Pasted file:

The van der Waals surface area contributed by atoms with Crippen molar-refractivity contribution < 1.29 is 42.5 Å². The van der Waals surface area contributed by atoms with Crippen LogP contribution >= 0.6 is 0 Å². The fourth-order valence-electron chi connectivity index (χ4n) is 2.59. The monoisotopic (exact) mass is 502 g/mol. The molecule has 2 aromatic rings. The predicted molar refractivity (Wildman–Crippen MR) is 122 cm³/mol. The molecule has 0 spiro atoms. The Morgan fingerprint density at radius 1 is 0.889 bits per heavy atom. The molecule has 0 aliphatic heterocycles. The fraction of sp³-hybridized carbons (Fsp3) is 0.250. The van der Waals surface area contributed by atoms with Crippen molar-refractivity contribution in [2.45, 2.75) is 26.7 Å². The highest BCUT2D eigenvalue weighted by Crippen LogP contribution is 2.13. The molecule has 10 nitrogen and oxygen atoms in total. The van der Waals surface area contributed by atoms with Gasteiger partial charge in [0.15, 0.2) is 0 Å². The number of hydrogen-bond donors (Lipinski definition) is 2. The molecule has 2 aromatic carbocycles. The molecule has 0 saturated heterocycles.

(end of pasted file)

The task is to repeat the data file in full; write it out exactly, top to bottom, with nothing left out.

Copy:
The van der Waals surface area contributed by atoms with Crippen molar-refractivity contribution < 1.29 is 42.5 Å². The van der Waals surface area contributed by atoms with Crippen LogP contribution >= 0.6 is 0 Å². The fourth-order valence-electron chi connectivity index (χ4n) is 2.59. The monoisotopic (exact) mass is 502 g/mol. The molecule has 2 aromatic rings. The predicted molar refractivity (Wildman–Crippen MR) is 122 cm³/mol. The molecule has 0 spiro atoms. The Morgan fingerprint density at radius 1 is 0.889 bits per heavy atom. The molecule has 0 aliphatic heterocycles. The fraction of sp³-hybridized carbons (Fsp3) is 0.250. The van der Waals surface area contributed by atoms with Crippen molar-refractivity contribution in [2.45, 2.75) is 26.7 Å². The highest BCUT2D eigenvalue weighted by Crippen LogP contribution is 2.13. The molecule has 10 nitrogen and oxygen atoms in total. The van der Waals surface area contributed by atoms with Gasteiger partial charge in [0.15, 0.2) is 0 Å². The number of hydrogen-bond donors (Lipinski definition) is 2. The molecule has 2 aromatic carbocycles. The molecule has 0 saturated heterocycles.